Kimmel Cancer Center (KCC) (
). The B6cC3-1 RC strain was derived from
an initial intercross between the albino B6 Tyr c-2J/ Tyr c-2J and the C3H
progenitor strains. F1 progeny were backcrossed once to the B6 strain prior to
intercrossing for 20 generations. All F20+ mice are considered homozygous
and contain ~75% of their alleles from B6 and ~25% of their alleles from
C3H. We donated BXH22 and B6cC3-1 to The Jackson Laboratory (http://
The TJU Animal Facility provides a specific pathogen-free environment
and is accredited by the Association for the Assessment and Accreditation
of Laboratory Animal Care (AAALAC). Mice were housed in polycarbonate
cages from Allentown Caging Equipment Co. (Allentown, NJ). Cages were
lined with alpha dry bedding from Shepherd Specialty Papers Inc (Kalamazoo,
MI). Mice were fed Laboratory Autoclavable Rodent Diet 5010 from Animal
Specialties and Provisions (ASAP) (Quakertown, PA). Food, cages, bedding,
and filtered water were autoclaved before use. All protocols were approved by
the TJU IACUC committee.
F1 offspring were produced by crossing BXH# RI females to B6 ApcMin/+
males. Offspring were genotyped for the ApcMin mutation (see DNA isolation
and genotyping). Of the offspring produced from this mating, Apc+/+ females
were mated to B6 ApcMin/+ males, creating the N2 generation (Supplementary
Figure 1, available at Carcinogenesis Online). Offspring that carried ApcMin
were subsequently analyzed for polyp number, size, and location along the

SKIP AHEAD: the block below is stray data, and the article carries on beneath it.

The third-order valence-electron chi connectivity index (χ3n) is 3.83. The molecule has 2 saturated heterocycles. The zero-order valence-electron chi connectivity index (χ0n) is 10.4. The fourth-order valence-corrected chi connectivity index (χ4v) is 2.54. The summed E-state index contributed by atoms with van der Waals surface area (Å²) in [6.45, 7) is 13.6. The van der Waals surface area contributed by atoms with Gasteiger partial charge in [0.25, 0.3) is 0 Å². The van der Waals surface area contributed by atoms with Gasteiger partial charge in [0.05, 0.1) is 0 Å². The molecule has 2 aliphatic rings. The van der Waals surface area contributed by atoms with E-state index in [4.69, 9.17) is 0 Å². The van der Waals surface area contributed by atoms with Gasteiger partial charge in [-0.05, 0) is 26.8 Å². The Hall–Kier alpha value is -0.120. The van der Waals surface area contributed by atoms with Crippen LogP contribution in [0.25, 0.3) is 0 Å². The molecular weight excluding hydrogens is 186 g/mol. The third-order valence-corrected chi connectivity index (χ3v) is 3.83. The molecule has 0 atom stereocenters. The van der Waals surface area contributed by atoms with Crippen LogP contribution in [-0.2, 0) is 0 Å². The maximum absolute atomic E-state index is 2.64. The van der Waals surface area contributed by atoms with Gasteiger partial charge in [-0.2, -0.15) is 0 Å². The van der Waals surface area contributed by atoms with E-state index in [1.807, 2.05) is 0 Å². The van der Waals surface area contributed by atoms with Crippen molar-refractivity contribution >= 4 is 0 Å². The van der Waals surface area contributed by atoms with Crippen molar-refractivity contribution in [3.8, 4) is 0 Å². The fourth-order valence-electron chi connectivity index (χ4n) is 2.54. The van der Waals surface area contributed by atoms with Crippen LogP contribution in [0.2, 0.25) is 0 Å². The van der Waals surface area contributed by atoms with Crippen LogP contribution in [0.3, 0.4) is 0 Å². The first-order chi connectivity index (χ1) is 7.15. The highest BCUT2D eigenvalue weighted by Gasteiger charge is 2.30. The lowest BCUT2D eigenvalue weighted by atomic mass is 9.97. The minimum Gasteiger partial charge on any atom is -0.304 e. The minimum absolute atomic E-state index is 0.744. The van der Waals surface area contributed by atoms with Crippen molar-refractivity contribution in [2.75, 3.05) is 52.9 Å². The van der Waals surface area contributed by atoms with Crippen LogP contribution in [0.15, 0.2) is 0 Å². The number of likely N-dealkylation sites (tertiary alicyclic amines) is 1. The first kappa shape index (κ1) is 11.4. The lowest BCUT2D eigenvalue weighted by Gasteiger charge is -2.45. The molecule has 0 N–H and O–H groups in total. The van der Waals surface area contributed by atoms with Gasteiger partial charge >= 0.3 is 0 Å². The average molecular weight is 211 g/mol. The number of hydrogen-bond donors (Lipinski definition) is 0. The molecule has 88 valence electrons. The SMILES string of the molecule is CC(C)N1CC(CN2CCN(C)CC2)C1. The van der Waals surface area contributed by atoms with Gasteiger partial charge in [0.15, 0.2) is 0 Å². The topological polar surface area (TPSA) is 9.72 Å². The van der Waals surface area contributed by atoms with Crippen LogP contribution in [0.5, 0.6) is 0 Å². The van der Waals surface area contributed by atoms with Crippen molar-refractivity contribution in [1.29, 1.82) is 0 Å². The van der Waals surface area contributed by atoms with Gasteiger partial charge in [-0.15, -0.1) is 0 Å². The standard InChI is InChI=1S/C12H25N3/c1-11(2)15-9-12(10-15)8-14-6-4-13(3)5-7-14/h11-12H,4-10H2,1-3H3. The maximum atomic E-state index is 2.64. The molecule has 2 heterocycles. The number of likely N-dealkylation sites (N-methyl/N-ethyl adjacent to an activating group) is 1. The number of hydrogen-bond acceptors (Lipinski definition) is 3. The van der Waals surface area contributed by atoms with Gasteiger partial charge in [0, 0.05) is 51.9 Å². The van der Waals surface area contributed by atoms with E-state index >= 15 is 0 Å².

intestinal tract. This backcross protocol was repeated to produce successive
DNA isolation and genotyping
At weaning, tail biopsies of ~0.5 cm were placed in 1.5 ml Eppendorf tubes
and stored in ice for DNA isolation. Each mouse was ear-notched for
identification. DNeasy (Qiagen, Valencia, CA) isolation kits were used to extract
genomic DNA from tail tissue according to the manufacturer’s protocol. Mice
were genotyped for ApcMin by PCR analysis as described (
Polyp counting procedure
ApcMin/+ mice were aged for 110–130 days, then sacrificed via CO2
asphyxiation followed by cervical dislocation. The intestinal tract was removed and
cut longitudinally. The small intestine was divided into proximal (psi),
middle (msi), and distal (dsi) sections. The colon was divided into proximal
(pc) and distal (dc) sections. Each section was washed with 1× Dulbecco’s
phosphate-buffered saline (pH 7.0) to eliminate intestinal contents. A Nikon
SMZ-U dissecting microscope (×15 magnification) was used to visualize
polyps. For each section of the intestine, the number, size, and location were
recorded as described (
). Polyp size was measured using an optical
grid inserted into the microscope eyepiece.
Whole genome single-nucleotide polymorphism (SNP) genotyping
Genomic DNA from BXH14 ApcMin/+ N2 and N3 mice (along with B6,
C3H, and F1 control mice) were genotyped using the Illumina low-density
SNP panel (377 SNPs) at the Harvard Partners Center for Genetics and
Genomics (Cambridge, MA). Discriminating SNPs and four additional
markers (D1Mit206, D2Mit307, D2Mit285, and D18Kcc1) along with coat
color (agouti or non-agouti) were analyzed by the Chi-square rxc method
with Yates’ correction using GraphPad Software (http://www.graphpad.com/
Gene interaction network analysis
Gene interaction networks were identified using Ingenuity® Pathway Analysis
(IPA; Ingenuity® Systems, Redwood City, CA). Ensembl gene identifiers for
each gene in each region were obtained from the Ensembl database using
BioMart. Gene lists were uploaded into IPA and networks of highly
interconnected genes were derived from the Ingenuity Pathways Knowledgebase
following the provider’s protocol. The statistical significance of interaction